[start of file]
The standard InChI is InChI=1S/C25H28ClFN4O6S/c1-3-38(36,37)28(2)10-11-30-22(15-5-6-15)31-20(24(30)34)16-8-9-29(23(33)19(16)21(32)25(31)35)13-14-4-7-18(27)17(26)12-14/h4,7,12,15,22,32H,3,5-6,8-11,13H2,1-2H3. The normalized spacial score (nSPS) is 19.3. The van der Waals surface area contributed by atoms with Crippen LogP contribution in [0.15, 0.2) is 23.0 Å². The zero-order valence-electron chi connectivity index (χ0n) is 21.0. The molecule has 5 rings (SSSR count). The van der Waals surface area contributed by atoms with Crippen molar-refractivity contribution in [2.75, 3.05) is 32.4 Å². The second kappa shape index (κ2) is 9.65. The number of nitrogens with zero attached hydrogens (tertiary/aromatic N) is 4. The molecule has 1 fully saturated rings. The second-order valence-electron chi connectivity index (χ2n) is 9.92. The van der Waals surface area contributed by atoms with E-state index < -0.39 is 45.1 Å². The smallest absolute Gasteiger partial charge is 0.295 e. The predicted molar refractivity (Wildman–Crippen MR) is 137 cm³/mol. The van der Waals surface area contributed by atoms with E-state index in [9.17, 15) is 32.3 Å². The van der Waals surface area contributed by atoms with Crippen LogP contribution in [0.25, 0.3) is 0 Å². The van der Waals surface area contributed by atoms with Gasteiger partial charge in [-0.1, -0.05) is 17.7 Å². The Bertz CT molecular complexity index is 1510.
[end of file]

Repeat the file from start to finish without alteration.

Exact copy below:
The standard InChI is InChI=1S/C25H28ClFN4O6S/c1-3-38(36,37)28(2)10-11-30-22(15-5-6-15)31-20(24(30)34)16-8-9-29(23(33)19(16)21(32)25(31)35)13-14-4-7-18(27)17(26)12-14/h4,7,12,15,22,32H,3,5-6,8-11,13H2,1-2H3. The normalized spacial score (nSPS) is 19.3. The van der Waals surface area contributed by atoms with Crippen LogP contribution in [0.15, 0.2) is 23.0 Å². The zero-order valence-electron chi connectivity index (χ0n) is 21.0. The molecule has 5 rings (SSSR count). The van der Waals surface area contributed by atoms with Crippen molar-refractivity contribution in [2.75, 3.05) is 32.4 Å². The second kappa shape index (κ2) is 9.65. The number of nitrogens with zero attached hydrogens (tertiary/aromatic N) is 4. The molecule has 1 fully saturated rings. The second-order valence-electron chi connectivity index (χ2n) is 9.92. The van der Waals surface area contributed by atoms with E-state index < -0.39 is 45.1 Å². The smallest absolute Gasteiger partial charge is 0.295 e. The predicted molar refractivity (Wildman–Crippen MR) is 137 cm³/mol. The van der Waals surface area contributed by atoms with E-state index in [9.17, 15) is 32.3 Å². The van der Waals surface area contributed by atoms with Crippen LogP contribution in [0.25, 0.3) is 0 Å². The van der Waals surface area contributed by atoms with Gasteiger partial charge in [-0.1, -0.05) is 17.7 Å². The Bertz CT molecular complexity index is 1510.